Naturally there are many who wish to possess oases and demand unfair tribute from travellers. These cowardly dogs are despised, brother, by all virtuous folk. Indeed, some are so unscrupulous as to sabotage a caravan's water supply - silently loosening the staves of barrels and slitting waterskins in the night, leaving only a few hours of water quickly consumed by men and beasts, only enough to reach their oasis, and then the travellers must pay dear for what is dearest to them: life itself, life itself. As with all other manner of extortions, robberies and treachery, this practice has reached its most exalted methods among the Vistani, those demon-worshipping mongrels who are as foreign to virtue and fair dealing as they are to decent society.
So I am not surprised that you level these terrible accusations against me, it is true that there are many in this land who would do the very thing you accuse me of: forcing your party to change its course to come to this oasis by the means of banditry and sabotage. But that accusation is unfounded and my honor is wounded by your careless slander, brother. It saddens me to have to place an honored guest such as yourself in chains, but you will agree, I had no choice, you and your associates attacked my humble settlement here by this oasis. Now, if you will withdraw your remark and consent to negotiate a fair price for the water I can provide you to replace that which has been wrongfully denied you by the machinations of the Vistani, may their entrails be spitted and roasted after their painful death, we can again associate as equals, comrades under the blazing sun. Nothing can be wasted here, not even another word between us.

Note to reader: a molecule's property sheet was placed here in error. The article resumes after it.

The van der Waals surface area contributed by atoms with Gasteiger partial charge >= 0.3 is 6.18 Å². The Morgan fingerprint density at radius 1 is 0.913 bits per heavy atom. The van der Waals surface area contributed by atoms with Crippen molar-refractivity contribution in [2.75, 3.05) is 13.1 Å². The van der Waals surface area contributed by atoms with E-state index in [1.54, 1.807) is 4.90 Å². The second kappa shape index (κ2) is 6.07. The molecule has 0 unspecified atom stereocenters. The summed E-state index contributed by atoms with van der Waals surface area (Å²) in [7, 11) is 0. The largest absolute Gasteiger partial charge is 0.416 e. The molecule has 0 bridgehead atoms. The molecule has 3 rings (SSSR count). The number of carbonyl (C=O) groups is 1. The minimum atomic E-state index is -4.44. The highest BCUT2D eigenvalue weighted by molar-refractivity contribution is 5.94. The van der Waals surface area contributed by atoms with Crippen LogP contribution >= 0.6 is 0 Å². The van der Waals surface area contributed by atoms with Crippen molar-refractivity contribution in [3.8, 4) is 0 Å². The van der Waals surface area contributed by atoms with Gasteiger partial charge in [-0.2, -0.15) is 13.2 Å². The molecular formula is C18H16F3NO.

Do you assent?
"Civilized" extortion expert Husani Naeemala operates a sabotage racket that is too isolated for any authorities, such as they are in the Amber Wastes, s to do anything about - he and his seven cruelly beautiful daughters (Acenath, Akila, Amunet, Anat, Anippe, Astarte, and Auset) control eight oases and, as a result, hundreds of miles of sand. Many travellers and caravans who do not plan to pay for passage find themselves trapped and unable to proceed without risking dehydration and worse fates. Will the PCs be able to escape the trap of the criminal mastermind? And how to put him out of business for good?